BMW M5 (2011 – 2017) Review

BMW M5 (2011 – 2017) At A Glance

4/5

+Immense twin-turbo 560PS V8 engine has more power than outgoing M5 yet improved economy. Thunderous performance. Huge amounts of grip and excellent brakes.

-Not cheap at £73,000 and Competition Edition an eyewatering £100,995.

Insurance Groups are between 48–50
On average it achieves 75% of the official MPG figure

At a time when the motoring world seems focussed on green cars and low emissions, it's surprising that high performance saloons are still around at all. And yet if anything, there is more choice than ever. From the Audi RS6 to the mightily impressive Jaguar XFR, if you want a rapid large four-door car, there are plenty to choose from. Yet one name still stands out - the BMW M5.

It has a heritage stretching back to the mid 1980s and has become revered as one of the best - and fastest - cars on the road. This is the fifth generation of the M5 and it continues that tradition with even more power than before - 560PS to be precise - which makes it the most powerful production car BMW has ever built. The big news is that it's fitted with a twin-turbocharged V8 rather than the 5.0-litre V10 of the outgoing M5.

Purists will welcome the move back to a V8 (even if it is a turbocharged unit) and it also means a considerable improvement in fuel economy along with lower emissions. The outgoing M5 is only capable of 19.6mpg with a CO2 output of 344g/km - and that's according to the official BMW figures. This new model returns a claimed 28.5mpg meaning you'll spend far less time fuelling it up, while emissions are cut to a much more respectable 232g/km.

Being fitted with twin turbochargers means more low down torque, making the power of the new M5 more accessible in everyday driving. It's fitted with a new seven-speed automatic gearbox with two clutches to provide super-fast gear shifts. It's docile and relaxed at steady speeds, yet snappy and aggressive when you want it to be.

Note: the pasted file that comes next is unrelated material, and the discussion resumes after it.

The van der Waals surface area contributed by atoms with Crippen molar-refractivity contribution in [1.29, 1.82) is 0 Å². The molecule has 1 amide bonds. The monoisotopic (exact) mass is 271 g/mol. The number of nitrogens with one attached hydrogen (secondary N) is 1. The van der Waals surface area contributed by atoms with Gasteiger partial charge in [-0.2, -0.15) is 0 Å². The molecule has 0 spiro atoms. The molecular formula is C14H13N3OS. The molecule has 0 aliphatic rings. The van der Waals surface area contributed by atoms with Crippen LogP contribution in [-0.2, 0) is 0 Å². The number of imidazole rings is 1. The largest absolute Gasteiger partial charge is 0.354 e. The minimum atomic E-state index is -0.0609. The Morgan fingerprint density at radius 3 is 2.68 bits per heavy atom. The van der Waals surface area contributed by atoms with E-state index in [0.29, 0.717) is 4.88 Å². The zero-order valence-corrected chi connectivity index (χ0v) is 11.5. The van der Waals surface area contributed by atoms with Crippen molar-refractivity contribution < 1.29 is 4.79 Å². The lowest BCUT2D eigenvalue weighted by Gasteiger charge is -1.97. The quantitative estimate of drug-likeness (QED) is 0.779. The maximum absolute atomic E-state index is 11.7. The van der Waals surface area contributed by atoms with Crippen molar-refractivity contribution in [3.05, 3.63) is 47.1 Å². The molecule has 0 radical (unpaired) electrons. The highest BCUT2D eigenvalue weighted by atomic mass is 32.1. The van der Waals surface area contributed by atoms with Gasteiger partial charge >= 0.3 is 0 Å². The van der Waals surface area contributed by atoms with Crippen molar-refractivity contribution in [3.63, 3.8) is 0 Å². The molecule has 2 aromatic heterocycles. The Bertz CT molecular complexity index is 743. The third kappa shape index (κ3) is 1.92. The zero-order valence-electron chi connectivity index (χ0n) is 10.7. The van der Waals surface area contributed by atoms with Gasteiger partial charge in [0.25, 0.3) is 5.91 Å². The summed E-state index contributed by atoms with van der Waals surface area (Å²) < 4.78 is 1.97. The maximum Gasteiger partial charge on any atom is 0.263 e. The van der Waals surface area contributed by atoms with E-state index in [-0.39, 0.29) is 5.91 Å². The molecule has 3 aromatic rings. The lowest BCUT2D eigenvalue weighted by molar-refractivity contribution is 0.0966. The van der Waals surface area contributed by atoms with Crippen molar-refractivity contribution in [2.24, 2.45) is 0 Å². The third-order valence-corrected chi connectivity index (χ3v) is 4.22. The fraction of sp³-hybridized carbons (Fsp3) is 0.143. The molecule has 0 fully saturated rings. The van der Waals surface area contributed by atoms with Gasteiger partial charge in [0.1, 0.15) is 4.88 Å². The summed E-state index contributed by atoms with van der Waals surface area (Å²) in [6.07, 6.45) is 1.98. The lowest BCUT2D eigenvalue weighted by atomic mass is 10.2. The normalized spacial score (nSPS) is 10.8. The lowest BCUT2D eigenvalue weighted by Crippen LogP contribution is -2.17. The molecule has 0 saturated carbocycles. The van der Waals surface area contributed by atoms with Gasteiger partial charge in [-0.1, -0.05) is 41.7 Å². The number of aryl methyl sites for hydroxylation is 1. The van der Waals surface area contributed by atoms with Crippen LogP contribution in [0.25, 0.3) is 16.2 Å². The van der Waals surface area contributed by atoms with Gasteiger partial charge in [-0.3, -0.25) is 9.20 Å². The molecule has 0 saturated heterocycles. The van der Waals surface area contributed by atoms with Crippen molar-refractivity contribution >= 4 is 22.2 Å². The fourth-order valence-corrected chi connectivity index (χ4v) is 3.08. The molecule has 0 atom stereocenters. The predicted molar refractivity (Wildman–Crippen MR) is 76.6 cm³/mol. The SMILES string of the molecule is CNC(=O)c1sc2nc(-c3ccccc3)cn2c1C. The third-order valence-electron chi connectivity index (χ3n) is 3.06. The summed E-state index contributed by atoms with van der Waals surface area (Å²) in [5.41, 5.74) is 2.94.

The M5 is not especially cheap to buy new with a price tag of £73,040 but it stands head and shoulders above any other performance saloon and is better than plenty of cars that cost considerable more. The key to its success is its all round ability. It's just as comfortable sitting in traffic or cruising on the motorway as it is tackling tight bends and twisting roads. Add to that the immense performance, a great V8 sound plus superb handling and it's easy to see why the M5 is such a success.

Real MPG average for a BMW M5 (2011 – 2017)

RealMPG

Real MPG was created following thousands of readers telling us that their cars could not match the official figures.

Real MPG gives real world data from drivers like you to show how much fuel a vehicle really uses.

Average performance

75%

Real MPG

18–26 mpg

MPGs submitted

34

Diesel or petrol? If you're unsure whether to go for a petrol or diesel (or even an electric model if it's available), then you need our Petrol or Diesel? calculator. It does the maths on petrols, diesels and electric cars to show which is best suited to you.

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Ask Honest John

BMW M5 brake noise
"Around 12 weeks ago I bought a used (2013) BMW M5. All was good for a week, then a nasty brake squeal developed. The dealership initially said it was down to new pads and they would bed in. However, five weeks later, the problem continued and I took the car back. I was then told it was a characteristic of the car. We ended up chopping the car in for a nearly new 530d, but are £5500 out of pocket for 11 weeks ownership. Do I have a claim against BMW or the dealership as we feel we were mis-sold the car? They spoke glowingly about the V8 engine and the drive etc, all of which we loved, but didn't mention that when the brakes get hot in traffic, it will sound like an old bus!"
Was this fitted with carbo-ceramic brakes? If so, then when used on a racetrack to stop the car from 140mph plus, no problem. When used day to day on the streets, then it could be a nuisance but nothing to worry about.
Answered by Honest John
Best sports car for a family of five?
"I am looking for a high performance car that can fit a young family of five (that means 1 car seat and two boosters). It must boast good performance and handling. I am open to sports saloons and perhaps 4x4s. What do you recommend? "
You could probably get a BMW M5 converted with a standard 5-Series back seat. There's the high power 510PS Mercedes Benz C63 AMG estate. Obviously an AMG63 of new E Class coming. But the less powerful E430 4-matic reads like a really good car on paper. An then there's the 380PS Jaguar F-Pace, which is a proper 5-seater. Handles better but isn'ty as powerful as the RR Sport SVR: http://www.honestjohn.co.uk/road-tests/jaguar/jaguar-f-pace-2016-road-test//
Answered by Honest John
What would you recommend instead of a BMW M5?
"We've had three BMW 525i automatic cars in succession over the last fifteen years, and we love the ride, the space and the performance. I'm thinking about perhaps moving up to a two-year-old BMW M5, but these are few and far between (though I'm in no hurry), and they are still pretty expensive. Can you recommend something that we'd like as much but would be cheaper and easier to find?"
An M3, or an Audi RS4. But since these are both quite high maintenance, it's better to simply settle for a BMW 335i.
Answered by Honest John

What does a BMW M5 (2011 – 2017) cost?